i never see the sun, how can i know that love is endless?
Riyadh hit him like a slap across his face, a searing heat so blindingly intense he almost faltered. The brightness stabbed at his eyeballs, even through his shades, and Adam raised his hand to shield his face as the world outside Abdul’s private jet whited out.
Footsteps pounded up the jet’s stairs, and a gentle hand touched his wrist. “Habibi.”
He blinked, his eyes watering, as they adjusted to the punishing Saudi light. Faisal stood on the step below him, his fingers circling Adam’s wrist, thumb gently brushing over the pad of Adam’s palm. “I’m glad you came.”
“I’ll always come for you.”
Faisal grinned, and he peeked at Adam over the rim of his own shades, his dark eyes dancing. Adam flushed. “I mean—”
A deep voice called out from the rolled-down window of a blacked-out Cadillac sedan, idling near the jet’s stairway. Two armored SUVs bracketed the Cadillac, and Adam could just make out the shapes of hulking men in the front and passenger seats of both SUVs. Escorts. Protection. For who? His gaze snapped to the Cadillac—
Abdul al-Saud glared up at him with the same fierce, dark scowl he’d worn when he burst in on him and Faisal at the Gulf. Two years fell away in a moment, and Adam’s spine liquified as his intestines knotted, shame like a deluge of ice water pouring over him. Even in the baking heat, he shivered. He hadn’t seen Abdul, hadn’t spoken to the man, hadn’t even stepped foot in Saudi Arabia since that day—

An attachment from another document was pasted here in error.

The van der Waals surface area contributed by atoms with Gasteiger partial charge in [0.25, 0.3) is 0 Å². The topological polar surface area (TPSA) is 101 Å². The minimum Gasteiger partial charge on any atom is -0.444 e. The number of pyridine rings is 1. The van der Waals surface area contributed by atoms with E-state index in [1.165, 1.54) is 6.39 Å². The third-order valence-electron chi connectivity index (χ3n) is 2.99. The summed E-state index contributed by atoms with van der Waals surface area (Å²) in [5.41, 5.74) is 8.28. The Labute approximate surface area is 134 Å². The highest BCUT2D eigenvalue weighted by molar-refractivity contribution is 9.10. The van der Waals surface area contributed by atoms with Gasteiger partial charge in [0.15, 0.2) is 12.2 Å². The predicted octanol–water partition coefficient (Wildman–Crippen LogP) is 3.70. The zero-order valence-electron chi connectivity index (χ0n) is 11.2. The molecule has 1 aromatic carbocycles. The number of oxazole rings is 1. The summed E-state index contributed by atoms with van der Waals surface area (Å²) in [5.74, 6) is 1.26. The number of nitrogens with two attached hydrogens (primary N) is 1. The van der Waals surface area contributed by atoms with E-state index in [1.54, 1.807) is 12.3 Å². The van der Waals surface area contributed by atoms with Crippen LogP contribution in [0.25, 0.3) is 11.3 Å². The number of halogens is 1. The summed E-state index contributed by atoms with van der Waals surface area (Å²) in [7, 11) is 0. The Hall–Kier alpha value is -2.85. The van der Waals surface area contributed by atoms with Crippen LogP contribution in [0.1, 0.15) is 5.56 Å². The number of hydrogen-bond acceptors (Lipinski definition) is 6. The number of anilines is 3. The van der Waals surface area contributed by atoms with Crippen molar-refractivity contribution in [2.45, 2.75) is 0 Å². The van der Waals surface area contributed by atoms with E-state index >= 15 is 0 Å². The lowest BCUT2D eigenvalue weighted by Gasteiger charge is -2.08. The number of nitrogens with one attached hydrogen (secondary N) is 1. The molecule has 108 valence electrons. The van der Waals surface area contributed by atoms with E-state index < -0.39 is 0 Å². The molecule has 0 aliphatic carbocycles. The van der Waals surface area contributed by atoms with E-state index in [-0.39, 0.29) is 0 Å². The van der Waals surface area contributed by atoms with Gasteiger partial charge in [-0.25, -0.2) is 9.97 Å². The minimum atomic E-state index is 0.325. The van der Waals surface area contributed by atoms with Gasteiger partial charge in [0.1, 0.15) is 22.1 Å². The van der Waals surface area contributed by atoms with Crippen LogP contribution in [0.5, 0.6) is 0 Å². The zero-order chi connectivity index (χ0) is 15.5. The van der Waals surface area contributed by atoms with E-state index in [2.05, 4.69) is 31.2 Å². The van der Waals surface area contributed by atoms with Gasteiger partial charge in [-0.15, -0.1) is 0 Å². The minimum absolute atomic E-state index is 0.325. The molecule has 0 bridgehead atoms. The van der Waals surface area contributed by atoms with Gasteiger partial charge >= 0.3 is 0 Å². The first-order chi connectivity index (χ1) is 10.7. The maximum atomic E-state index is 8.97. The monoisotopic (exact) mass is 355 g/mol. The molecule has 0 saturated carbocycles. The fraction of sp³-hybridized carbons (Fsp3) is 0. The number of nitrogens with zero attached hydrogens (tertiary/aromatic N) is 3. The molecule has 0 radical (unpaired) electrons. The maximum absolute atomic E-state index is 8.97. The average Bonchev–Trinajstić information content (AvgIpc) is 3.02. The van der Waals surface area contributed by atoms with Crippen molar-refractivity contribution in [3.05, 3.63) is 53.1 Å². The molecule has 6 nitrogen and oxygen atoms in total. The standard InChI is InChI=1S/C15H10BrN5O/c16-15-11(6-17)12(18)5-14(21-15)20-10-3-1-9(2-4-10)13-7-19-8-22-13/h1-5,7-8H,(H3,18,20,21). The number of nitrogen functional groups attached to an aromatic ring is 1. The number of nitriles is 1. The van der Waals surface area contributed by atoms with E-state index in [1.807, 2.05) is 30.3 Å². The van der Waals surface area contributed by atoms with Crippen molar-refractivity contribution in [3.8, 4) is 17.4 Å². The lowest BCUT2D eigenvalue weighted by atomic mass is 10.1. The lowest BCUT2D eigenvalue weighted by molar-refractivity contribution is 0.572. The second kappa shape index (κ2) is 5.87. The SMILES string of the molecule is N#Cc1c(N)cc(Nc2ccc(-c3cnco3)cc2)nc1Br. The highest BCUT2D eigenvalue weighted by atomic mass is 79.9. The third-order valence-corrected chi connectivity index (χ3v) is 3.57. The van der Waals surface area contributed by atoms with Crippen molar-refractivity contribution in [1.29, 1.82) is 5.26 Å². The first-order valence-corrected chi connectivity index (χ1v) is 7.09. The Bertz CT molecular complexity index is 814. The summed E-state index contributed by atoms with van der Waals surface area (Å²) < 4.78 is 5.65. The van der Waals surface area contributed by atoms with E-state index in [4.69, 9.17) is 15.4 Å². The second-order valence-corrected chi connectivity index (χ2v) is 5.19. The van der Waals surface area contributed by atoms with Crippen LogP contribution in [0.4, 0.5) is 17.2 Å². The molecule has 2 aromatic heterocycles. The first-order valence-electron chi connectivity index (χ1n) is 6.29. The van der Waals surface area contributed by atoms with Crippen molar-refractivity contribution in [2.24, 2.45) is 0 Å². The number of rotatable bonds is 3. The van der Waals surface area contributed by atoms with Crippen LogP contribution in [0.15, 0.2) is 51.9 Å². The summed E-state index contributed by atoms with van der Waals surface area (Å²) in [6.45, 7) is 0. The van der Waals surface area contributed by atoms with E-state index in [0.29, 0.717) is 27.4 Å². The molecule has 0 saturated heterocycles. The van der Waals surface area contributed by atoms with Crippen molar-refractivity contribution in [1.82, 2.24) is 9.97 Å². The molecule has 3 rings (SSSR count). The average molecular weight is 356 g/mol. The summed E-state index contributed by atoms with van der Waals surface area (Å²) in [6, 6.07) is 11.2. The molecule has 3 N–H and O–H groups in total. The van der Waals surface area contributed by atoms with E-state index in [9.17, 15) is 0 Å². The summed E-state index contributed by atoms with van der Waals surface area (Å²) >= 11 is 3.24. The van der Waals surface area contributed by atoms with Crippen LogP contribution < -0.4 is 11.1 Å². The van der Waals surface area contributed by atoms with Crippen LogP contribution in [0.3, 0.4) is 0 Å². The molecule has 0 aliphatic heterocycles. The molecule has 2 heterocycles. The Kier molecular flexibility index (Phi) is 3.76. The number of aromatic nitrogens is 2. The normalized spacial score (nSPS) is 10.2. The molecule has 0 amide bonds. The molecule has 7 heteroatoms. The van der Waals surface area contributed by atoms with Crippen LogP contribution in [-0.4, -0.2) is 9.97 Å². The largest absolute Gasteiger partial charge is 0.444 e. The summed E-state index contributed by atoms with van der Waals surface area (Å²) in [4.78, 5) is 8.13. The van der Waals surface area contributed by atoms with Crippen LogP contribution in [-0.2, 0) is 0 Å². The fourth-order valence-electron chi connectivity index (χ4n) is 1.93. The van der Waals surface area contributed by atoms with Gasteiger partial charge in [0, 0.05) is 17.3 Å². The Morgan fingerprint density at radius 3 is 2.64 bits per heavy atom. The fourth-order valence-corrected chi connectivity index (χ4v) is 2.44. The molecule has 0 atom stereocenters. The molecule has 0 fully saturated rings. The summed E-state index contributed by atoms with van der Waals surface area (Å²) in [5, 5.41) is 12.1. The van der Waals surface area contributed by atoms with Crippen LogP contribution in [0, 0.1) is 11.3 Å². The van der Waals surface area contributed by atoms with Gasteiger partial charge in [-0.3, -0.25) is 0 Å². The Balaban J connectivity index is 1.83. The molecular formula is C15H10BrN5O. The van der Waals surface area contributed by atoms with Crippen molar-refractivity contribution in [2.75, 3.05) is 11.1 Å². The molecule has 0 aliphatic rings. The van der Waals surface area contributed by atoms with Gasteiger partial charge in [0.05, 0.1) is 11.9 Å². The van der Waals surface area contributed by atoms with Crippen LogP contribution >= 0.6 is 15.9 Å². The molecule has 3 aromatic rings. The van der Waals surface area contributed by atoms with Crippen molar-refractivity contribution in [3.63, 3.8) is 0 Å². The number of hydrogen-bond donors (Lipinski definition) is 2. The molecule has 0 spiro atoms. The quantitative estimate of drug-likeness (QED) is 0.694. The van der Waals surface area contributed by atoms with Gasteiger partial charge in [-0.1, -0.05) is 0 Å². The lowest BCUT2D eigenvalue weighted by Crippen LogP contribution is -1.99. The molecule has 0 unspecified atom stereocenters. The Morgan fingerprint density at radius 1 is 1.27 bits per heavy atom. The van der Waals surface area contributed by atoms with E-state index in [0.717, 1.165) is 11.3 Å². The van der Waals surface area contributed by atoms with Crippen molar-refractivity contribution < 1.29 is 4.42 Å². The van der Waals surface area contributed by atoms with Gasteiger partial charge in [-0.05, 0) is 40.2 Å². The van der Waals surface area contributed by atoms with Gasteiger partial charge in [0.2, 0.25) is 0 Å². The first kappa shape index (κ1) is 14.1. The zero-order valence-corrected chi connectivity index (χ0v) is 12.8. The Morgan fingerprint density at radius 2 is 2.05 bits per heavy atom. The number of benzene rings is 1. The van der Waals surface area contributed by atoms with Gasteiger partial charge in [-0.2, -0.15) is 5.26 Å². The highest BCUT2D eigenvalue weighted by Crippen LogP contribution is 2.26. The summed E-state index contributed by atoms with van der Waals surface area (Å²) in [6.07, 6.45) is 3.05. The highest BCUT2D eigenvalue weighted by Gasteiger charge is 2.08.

“He asked to come with me to pick you up,” Faisal murmured, guiding Adam down the jet’s stairs. “He wants to talk to you.”
“About what?” Adam’s boots hit the tarmac, and Abdul rolled up his window. His scowl stayed in Adam’s gaze, imprinted like a nuclear burn on his eyeballs. Jesus, he wasn’t ready for this. He wasn’t prepared, wasn’t even dressed right. He was in his boots and his cargo pants, his contractor-cum-reporter undercover look of shitty polo and khaki utilities. Next to him, Faisal wore a dark suit in a light, desert-friendly fabric, tailored impeccably, as if it had been sewn around his body. The jacket ruffled on the light breeze, and his eggplant shirt—was that silk?—was unbuttoned down past the hollow of his throat.
But there were imperfections where usually there were none. Adam picked them out one by one, his worry growing with every flaw in Faisal’s appearance. Bags and dark circles peeking out from beneath Faisal’s shades. Stubble along his jaw. Wrinkles in his suit jacket, his pants. A scuff on his shoe. Things Faisal never did, never revealed.